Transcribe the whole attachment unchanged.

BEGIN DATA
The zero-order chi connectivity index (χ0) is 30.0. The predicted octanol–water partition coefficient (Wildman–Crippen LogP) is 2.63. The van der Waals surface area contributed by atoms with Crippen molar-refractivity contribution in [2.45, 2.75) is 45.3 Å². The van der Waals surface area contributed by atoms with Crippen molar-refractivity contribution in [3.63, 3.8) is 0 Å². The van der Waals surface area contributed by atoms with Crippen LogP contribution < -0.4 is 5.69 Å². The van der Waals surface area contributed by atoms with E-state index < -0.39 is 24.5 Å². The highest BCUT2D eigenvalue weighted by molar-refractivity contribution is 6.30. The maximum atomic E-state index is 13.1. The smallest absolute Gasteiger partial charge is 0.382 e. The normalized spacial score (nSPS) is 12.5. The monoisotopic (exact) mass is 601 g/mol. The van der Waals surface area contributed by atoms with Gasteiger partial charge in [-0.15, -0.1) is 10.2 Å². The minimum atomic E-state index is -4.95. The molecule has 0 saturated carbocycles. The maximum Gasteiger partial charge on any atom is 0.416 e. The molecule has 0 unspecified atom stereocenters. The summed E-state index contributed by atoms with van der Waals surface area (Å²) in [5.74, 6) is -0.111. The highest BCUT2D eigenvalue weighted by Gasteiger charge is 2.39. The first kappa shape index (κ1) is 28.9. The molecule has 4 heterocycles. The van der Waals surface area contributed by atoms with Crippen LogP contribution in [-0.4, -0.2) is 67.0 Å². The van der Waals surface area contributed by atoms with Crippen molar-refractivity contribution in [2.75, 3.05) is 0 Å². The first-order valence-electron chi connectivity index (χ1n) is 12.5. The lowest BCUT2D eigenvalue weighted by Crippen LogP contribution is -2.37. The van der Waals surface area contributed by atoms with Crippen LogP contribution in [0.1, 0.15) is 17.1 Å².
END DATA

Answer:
The zero-order chi connectivity index (χ0) is 30.0. The predicted octanol–water partition coefficient (Wildman–Crippen LogP) is 2.63. The van der Waals surface area contributed by atoms with Crippen molar-refractivity contribution in [2.45, 2.75) is 45.3 Å². The van der Waals surface area contributed by atoms with Crippen molar-refractivity contribution in [3.63, 3.8) is 0 Å². The van der Waals surface area contributed by atoms with Crippen LogP contribution < -0.4 is 5.69 Å². The van der Waals surface area contributed by atoms with E-state index < -0.39 is 24.5 Å². The highest BCUT2D eigenvalue weighted by molar-refractivity contribution is 6.30. The maximum atomic E-state index is 13.1. The smallest absolute Gasteiger partial charge is 0.382 e. The normalized spacial score (nSPS) is 12.5. The monoisotopic (exact) mass is 601 g/mol. The van der Waals surface area contributed by atoms with Gasteiger partial charge in [-0.15, -0.1) is 10.2 Å². The minimum atomic E-state index is -4.95. The molecule has 0 saturated carbocycles. The maximum Gasteiger partial charge on any atom is 0.416 e. The molecule has 0 unspecified atom stereocenters. The summed E-state index contributed by atoms with van der Waals surface area (Å²) in [5.74, 6) is -0.111. The highest BCUT2D eigenvalue weighted by Gasteiger charge is 2.39. The first kappa shape index (κ1) is 28.9. The molecule has 4 heterocycles. The van der Waals surface area contributed by atoms with Crippen LogP contribution in [-0.4, -0.2) is 67.0 Å². The van der Waals surface area contributed by atoms with Crippen molar-refractivity contribution in [2.75, 3.05) is 0 Å². The first-order valence-electron chi connectivity index (χ1n) is 12.5. The lowest BCUT2D eigenvalue weighted by Crippen LogP contribution is -2.37. The van der Waals surface area contributed by atoms with Crippen LogP contribution in [0.1, 0.15) is 17.1 Å².